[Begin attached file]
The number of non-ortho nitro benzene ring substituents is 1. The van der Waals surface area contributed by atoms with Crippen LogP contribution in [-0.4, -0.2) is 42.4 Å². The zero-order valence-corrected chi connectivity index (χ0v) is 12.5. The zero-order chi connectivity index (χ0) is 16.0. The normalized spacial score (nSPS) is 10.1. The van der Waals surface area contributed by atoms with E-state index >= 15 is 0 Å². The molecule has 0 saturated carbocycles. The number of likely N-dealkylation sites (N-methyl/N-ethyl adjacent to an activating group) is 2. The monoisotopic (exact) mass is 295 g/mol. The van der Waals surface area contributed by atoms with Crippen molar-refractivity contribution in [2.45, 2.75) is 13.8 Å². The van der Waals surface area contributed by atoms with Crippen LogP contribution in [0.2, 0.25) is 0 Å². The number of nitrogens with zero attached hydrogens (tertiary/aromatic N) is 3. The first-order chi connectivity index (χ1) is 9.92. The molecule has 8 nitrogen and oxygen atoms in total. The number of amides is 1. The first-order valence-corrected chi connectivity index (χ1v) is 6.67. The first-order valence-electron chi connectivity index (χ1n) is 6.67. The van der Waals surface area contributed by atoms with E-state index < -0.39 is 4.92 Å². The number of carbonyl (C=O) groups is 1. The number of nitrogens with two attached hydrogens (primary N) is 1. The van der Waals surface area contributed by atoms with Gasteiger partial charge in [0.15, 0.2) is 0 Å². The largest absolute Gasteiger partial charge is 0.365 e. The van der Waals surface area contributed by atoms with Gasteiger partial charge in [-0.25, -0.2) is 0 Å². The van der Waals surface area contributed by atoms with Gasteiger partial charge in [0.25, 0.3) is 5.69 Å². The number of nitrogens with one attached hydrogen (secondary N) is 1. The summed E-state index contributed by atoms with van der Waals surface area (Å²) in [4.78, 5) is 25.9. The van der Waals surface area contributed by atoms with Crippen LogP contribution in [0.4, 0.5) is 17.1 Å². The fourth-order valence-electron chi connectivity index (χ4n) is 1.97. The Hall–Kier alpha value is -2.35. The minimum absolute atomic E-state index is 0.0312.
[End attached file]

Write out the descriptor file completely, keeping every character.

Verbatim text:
The number of non-ortho nitro benzene ring substituents is 1. The van der Waals surface area contributed by atoms with Crippen LogP contribution in [-0.4, -0.2) is 42.4 Å². The zero-order valence-corrected chi connectivity index (χ0v) is 12.5. The zero-order chi connectivity index (χ0) is 16.0. The normalized spacial score (nSPS) is 10.1. The van der Waals surface area contributed by atoms with E-state index >= 15 is 0 Å². The molecule has 0 saturated carbocycles. The number of likely N-dealkylation sites (N-methyl/N-ethyl adjacent to an activating group) is 2. The monoisotopic (exact) mass is 295 g/mol. The van der Waals surface area contributed by atoms with Crippen molar-refractivity contribution in [2.45, 2.75) is 13.8 Å². The van der Waals surface area contributed by atoms with Crippen LogP contribution in [0.2, 0.25) is 0 Å². The number of nitrogens with zero attached hydrogens (tertiary/aromatic N) is 3. The first-order chi connectivity index (χ1) is 9.92. The molecule has 8 nitrogen and oxygen atoms in total. The number of amides is 1. The first-order valence-corrected chi connectivity index (χ1v) is 6.67. The first-order valence-electron chi connectivity index (χ1n) is 6.67. The van der Waals surface area contributed by atoms with E-state index < -0.39 is 4.92 Å². The number of carbonyl (C=O) groups is 1. The number of nitrogens with two attached hydrogens (primary N) is 1. The van der Waals surface area contributed by atoms with Gasteiger partial charge in [0.15, 0.2) is 0 Å². The largest absolute Gasteiger partial charge is 0.365 e. The van der Waals surface area contributed by atoms with Gasteiger partial charge in [-0.25, -0.2) is 0 Å². The van der Waals surface area contributed by atoms with Gasteiger partial charge in [0.25, 0.3) is 5.69 Å². The number of nitrogens with one attached hydrogen (secondary N) is 1. The summed E-state index contributed by atoms with van der Waals surface area (Å²) in [4.78, 5) is 25.9. The van der Waals surface area contributed by atoms with Crippen LogP contribution in [0.4, 0.5) is 17.1 Å². The fourth-order valence-electron chi connectivity index (χ4n) is 1.97. The Hall–Kier alpha value is -2.35. The minimum absolute atomic E-state index is 0.0312.